Envisioning a new way to enjoy Japanese beer
The ephemeral view of Mt. Fuji, in your hand
Beer, is a beverage that is drunk in countries all around the world. Its abundance and variation exceeds that of bottled water, and every country is proud of their national beer brands. The beer drinking culture has also influenced the design of the vessel itself. The Pint or “Nonic” glass that originated in England is shaped with a shallow bulge beneath the rim that decreases the contact surface area between glasses when stacked, preventing the glass from breaking.This likely developed from busy pubs needing a quickly washed, stacked, and reusable glass. The tubular “Caña” beer glass born in Spain is a small, 150ml glass that allows for the drinker to finish their beverage while it is still cold. The small fluid capacity also enables for the social drinker to bar hop instead of lingering on a tall glass of beer. Germany, is home to a world renown beer culture. To enhance the aroma, taste, and overall experience of the wide selection of beers, vessels have developed into unique shapes, such as the Weizen glass, the Stein, and the infamous Beer Boot. In other words, the shape of the glasses mentioned above have been morphed by the inherent context that is relevant to the country’s culture and history.
Amongst these countries, Japan also has a long history of national beer brands that have successfully been exported to countries around the world. Beer is the most commonly drunk alcoholic beverage in the country, and yet despite the heavy beer drinking population, somehow the glass has been left out of the picture. Pubs distribute beer in simple jugs, or often in the glasses developed in other countries, such as the few mentioned above.
Keita Suzuki, chief designer of PRODUCT DESIGN CENTER envisioned a new type of glass to add context for the Japanese beer. FUJIYAMA GLASS is a glass shaped in a truncated cone that renders inside the glass an image of Japan’s World Cultural Heritage site, Mount Fuji. In a comfortable size that fits in the palm, the glass allows for the user to enjoy the radiating gold mountain with a frothy snow cap.
The main focal point of the glass is that it is likened to the context of Mount Fuji. The Japanese, when traveling across the country by bullet train, anticipate the view of Mt. Fuji from the car window. Whenever the train passes by a prime viewpoint of Mt. Fuji, the Japanese will twist their necks to get a glimpse of the passing scenery of glorious Mt. Fuji. This is an example of the fact that the Japanese have a unique fondness for the symbolic mountain, as well as an esteem for mountains in general. On top of this, the Japanese see the beauty inside of things and events of ephemeral nature. The FUJIYAMA GLASS tastefully ties together this sensation and relief that one feels when they catch a glimpse of Mt. Fuji, with the act of enjoying a glass of beer.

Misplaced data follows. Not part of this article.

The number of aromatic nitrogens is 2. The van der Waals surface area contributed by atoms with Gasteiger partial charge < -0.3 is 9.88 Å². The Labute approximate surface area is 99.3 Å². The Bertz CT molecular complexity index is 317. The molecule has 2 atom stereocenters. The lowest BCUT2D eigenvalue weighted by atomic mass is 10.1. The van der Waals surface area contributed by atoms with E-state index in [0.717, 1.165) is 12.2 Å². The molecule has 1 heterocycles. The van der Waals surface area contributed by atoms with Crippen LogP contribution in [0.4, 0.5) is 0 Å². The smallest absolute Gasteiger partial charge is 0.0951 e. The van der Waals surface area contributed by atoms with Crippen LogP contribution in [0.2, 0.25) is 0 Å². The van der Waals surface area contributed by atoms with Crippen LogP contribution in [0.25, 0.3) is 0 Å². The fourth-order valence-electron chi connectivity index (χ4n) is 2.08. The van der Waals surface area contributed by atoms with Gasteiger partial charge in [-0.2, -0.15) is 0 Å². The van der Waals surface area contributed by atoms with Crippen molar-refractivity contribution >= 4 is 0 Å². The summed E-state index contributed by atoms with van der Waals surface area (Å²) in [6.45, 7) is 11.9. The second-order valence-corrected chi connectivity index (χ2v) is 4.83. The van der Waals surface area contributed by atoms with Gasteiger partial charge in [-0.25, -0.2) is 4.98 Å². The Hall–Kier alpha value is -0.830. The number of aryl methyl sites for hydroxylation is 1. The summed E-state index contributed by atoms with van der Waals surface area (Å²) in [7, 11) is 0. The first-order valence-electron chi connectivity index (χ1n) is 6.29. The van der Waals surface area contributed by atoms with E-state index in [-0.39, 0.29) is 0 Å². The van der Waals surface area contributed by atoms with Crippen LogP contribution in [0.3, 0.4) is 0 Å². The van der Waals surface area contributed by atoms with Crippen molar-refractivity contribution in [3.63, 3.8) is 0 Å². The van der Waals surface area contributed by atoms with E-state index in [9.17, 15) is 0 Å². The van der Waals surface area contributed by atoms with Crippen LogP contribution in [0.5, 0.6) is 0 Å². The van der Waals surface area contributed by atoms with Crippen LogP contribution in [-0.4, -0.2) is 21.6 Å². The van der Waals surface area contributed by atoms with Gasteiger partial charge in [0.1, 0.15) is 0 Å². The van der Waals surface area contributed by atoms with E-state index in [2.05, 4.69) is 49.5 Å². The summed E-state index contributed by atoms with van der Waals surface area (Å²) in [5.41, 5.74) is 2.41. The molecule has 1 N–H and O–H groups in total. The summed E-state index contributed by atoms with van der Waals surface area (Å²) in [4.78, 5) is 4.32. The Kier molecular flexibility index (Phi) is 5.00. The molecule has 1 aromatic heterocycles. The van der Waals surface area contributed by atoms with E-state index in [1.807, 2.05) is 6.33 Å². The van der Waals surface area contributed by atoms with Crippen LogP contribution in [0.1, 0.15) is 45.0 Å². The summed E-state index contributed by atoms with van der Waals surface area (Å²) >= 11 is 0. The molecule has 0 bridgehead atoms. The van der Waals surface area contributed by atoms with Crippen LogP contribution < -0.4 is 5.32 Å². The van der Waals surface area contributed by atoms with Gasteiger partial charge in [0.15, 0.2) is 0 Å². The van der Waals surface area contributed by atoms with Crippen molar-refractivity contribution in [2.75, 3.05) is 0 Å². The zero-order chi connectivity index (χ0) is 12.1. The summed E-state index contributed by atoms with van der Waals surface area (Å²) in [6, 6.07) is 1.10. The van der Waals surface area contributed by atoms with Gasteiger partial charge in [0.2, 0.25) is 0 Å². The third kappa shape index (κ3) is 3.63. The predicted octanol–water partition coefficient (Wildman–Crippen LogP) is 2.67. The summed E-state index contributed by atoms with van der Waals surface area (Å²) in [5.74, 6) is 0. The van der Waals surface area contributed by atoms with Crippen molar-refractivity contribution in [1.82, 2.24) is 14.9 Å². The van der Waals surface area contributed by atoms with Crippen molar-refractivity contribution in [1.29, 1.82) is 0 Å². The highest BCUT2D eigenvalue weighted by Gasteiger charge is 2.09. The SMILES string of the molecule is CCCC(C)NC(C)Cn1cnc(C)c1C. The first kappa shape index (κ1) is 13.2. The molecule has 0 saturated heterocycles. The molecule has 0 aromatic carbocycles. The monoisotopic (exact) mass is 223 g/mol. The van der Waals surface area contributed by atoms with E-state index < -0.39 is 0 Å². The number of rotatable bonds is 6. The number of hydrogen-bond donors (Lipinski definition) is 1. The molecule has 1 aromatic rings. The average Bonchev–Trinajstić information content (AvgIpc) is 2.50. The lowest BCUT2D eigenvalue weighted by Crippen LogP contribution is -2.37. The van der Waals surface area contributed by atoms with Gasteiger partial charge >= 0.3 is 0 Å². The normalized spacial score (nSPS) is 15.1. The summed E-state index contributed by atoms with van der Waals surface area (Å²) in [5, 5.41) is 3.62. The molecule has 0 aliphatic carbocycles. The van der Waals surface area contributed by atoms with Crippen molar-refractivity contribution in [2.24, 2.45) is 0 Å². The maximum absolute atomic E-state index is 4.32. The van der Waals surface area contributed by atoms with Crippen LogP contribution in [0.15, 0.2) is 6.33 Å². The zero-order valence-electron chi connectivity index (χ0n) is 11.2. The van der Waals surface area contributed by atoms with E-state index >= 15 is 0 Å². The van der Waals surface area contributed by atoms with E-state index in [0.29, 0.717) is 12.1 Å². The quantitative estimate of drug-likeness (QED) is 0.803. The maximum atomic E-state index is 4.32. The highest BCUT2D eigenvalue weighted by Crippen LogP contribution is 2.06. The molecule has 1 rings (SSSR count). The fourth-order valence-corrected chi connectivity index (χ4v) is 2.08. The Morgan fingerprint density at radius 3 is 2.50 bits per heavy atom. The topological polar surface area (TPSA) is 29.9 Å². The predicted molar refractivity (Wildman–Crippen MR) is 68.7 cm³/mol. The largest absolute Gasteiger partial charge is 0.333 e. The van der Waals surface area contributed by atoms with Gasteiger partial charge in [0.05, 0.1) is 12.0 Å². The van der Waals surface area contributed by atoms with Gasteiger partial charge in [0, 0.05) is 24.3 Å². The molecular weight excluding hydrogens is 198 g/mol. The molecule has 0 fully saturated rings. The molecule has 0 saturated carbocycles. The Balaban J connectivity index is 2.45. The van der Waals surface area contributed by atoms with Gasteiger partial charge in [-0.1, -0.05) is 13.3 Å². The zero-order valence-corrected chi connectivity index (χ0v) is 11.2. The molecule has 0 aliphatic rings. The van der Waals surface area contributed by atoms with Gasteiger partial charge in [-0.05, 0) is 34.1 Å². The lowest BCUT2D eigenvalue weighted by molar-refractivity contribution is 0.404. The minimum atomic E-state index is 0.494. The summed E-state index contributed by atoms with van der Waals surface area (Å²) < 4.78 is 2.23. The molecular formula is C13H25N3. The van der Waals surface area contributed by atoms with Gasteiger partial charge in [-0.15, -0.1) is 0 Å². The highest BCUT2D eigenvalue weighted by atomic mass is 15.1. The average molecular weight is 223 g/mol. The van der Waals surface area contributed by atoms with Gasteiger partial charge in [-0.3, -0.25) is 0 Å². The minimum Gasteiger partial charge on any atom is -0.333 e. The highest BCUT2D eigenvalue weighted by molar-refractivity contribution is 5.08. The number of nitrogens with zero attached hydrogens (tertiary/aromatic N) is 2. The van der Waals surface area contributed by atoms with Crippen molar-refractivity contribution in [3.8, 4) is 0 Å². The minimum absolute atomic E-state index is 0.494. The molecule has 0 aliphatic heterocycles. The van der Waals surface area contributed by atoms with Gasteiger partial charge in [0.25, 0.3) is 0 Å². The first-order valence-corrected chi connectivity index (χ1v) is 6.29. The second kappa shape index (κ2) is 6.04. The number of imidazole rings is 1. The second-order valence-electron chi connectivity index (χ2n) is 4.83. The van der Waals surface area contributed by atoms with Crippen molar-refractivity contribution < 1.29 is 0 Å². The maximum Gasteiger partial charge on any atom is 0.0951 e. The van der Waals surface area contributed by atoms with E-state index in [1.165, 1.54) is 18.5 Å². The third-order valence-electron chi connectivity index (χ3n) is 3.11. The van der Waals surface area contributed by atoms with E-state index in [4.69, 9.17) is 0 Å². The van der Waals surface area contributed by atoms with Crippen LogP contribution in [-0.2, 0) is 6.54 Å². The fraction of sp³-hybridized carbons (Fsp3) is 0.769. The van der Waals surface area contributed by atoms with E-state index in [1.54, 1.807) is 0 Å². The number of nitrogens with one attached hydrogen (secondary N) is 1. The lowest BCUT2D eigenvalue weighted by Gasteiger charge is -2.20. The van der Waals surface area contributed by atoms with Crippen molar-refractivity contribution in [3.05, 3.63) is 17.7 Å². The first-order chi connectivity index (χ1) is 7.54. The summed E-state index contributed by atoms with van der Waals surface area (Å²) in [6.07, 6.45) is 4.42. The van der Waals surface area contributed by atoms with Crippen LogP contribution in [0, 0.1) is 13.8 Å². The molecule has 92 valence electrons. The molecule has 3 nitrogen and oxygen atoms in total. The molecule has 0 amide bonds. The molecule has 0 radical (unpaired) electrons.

And again, as the beer is relished and sipped away, the rendered scenery of Mt. Fuji also fades away, just like the passing scenery of Mt. Fuji in the midst of buildings and veiled in clouds, that one may witness during their travels.
Sean Fujiyoshi is the english correspondent of Japanese design studio PRODUCT DESIGN CENTER. Earning his BFA at OTIS College of Art and Design in 2012, he subsequently flew to Tokyo in pursuit of the Japanese aesthetic. As a new venture of the studio, Sean has been writing English editorial articles on the topic of art and design to encourage cultural exchange between Japan and the rest of the world.
Article by Sean Fujiyoshi for D’SIGN magazine
PRODUCT DESIGN CENTER, Tokyo, Japan.